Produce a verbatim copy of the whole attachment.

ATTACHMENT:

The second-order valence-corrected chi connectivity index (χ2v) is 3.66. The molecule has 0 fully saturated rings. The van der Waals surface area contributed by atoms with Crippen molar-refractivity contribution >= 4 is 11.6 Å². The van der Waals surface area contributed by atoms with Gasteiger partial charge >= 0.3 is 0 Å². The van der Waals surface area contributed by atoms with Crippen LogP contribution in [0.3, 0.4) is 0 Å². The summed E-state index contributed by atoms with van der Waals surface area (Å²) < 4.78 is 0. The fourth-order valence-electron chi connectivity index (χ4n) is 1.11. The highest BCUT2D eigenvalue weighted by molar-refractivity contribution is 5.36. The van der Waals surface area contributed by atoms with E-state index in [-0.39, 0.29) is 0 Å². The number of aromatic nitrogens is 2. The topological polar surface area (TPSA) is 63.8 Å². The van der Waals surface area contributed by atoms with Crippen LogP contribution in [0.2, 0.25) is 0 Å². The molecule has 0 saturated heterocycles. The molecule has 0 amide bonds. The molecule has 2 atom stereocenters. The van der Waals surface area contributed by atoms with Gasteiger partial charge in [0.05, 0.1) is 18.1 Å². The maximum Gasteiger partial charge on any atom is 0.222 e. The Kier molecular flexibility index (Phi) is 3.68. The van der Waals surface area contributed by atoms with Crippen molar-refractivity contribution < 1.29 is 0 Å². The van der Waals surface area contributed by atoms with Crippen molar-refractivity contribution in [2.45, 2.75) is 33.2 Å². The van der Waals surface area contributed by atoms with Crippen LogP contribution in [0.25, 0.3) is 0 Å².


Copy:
The second-order valence-corrected chi connectivity index (χ2v) is 3.66. The molecule has 0 fully saturated rings. The van der Waals surface area contributed by atoms with Crippen molar-refractivity contribution >= 4 is 11.6 Å². The van der Waals surface area contributed by atoms with Gasteiger partial charge >= 0.3 is 0 Å². The van der Waals surface area contributed by atoms with Crippen LogP contribution in [0.3, 0.4) is 0 Å². The summed E-state index contributed by atoms with van der Waals surface area (Å²) < 4.78 is 0. The fourth-order valence-electron chi connectivity index (χ4n) is 1.11. The highest BCUT2D eigenvalue weighted by molar-refractivity contribution is 5.36. The van der Waals surface area contributed by atoms with E-state index in [-0.39, 0.29) is 0 Å². The number of aromatic nitrogens is 2. The topological polar surface area (TPSA) is 63.8 Å². The van der Waals surface area contributed by atoms with Crippen LogP contribution in [0.2, 0.25) is 0 Å². The molecule has 0 saturated heterocycles. The molecule has 0 amide bonds. The molecule has 2 atom stereocenters. The van der Waals surface area contributed by atoms with Gasteiger partial charge in [0.05, 0.1) is 18.1 Å². The maximum Gasteiger partial charge on any atom is 0.222 e. The Kier molecular flexibility index (Phi) is 3.68. The van der Waals surface area contributed by atoms with Crippen molar-refractivity contribution < 1.29 is 0 Å². The van der Waals surface area contributed by atoms with Crippen molar-refractivity contribution in [2.45, 2.75) is 33.2 Å². The van der Waals surface area contributed by atoms with Crippen LogP contribution in [0.25, 0.3) is 0 Å².